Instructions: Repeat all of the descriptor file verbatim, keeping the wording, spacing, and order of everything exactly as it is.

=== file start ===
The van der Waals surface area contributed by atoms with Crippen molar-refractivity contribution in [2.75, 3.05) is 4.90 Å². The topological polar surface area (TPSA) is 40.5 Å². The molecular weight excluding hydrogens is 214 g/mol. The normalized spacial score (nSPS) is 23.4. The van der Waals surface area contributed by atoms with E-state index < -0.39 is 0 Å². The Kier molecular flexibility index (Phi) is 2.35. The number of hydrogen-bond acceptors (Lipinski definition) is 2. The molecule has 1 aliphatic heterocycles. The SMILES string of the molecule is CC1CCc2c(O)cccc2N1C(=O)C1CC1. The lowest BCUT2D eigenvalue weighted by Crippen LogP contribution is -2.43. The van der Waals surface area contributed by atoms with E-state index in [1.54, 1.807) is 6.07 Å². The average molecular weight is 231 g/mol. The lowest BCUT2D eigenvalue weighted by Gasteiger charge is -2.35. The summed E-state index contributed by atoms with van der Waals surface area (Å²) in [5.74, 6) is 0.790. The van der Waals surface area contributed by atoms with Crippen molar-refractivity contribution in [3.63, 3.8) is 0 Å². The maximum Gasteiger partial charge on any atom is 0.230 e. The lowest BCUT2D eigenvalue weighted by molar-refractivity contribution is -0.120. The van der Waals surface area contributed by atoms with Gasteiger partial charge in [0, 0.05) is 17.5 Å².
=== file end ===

The van der Waals surface area contributed by atoms with Crippen molar-refractivity contribution in [2.75, 3.05) is 4.90 Å². The topological polar surface area (TPSA) is 40.5 Å². The molecular weight excluding hydrogens is 214 g/mol. The normalized spacial score (nSPS) is 23.4. The van der Waals surface area contributed by atoms with E-state index < -0.39 is 0 Å². The Kier molecular flexibility index (Phi) is 2.35. The number of hydrogen-bond acceptors (Lipinski definition) is 2. The molecule has 1 aliphatic heterocycles. The SMILES string of the molecule is CC1CCc2c(O)cccc2N1C(=O)C1CC1. The lowest BCUT2D eigenvalue weighted by Crippen LogP contribution is -2.43. The van der Waals surface area contributed by atoms with E-state index in [1.54, 1.807) is 6.07 Å². The average molecular weight is 231 g/mol. The lowest BCUT2D eigenvalue weighted by Gasteiger charge is -2.35. The summed E-state index contributed by atoms with van der Waals surface area (Å²) in [5.74, 6) is 0.790. The van der Waals surface area contributed by atoms with Crippen molar-refractivity contribution in [3.63, 3.8) is 0 Å². The maximum Gasteiger partial charge on any atom is 0.230 e. The lowest BCUT2D eigenvalue weighted by molar-refractivity contribution is -0.120. The van der Waals surface area contributed by atoms with Gasteiger partial charge in [0, 0.05) is 17.5 Å².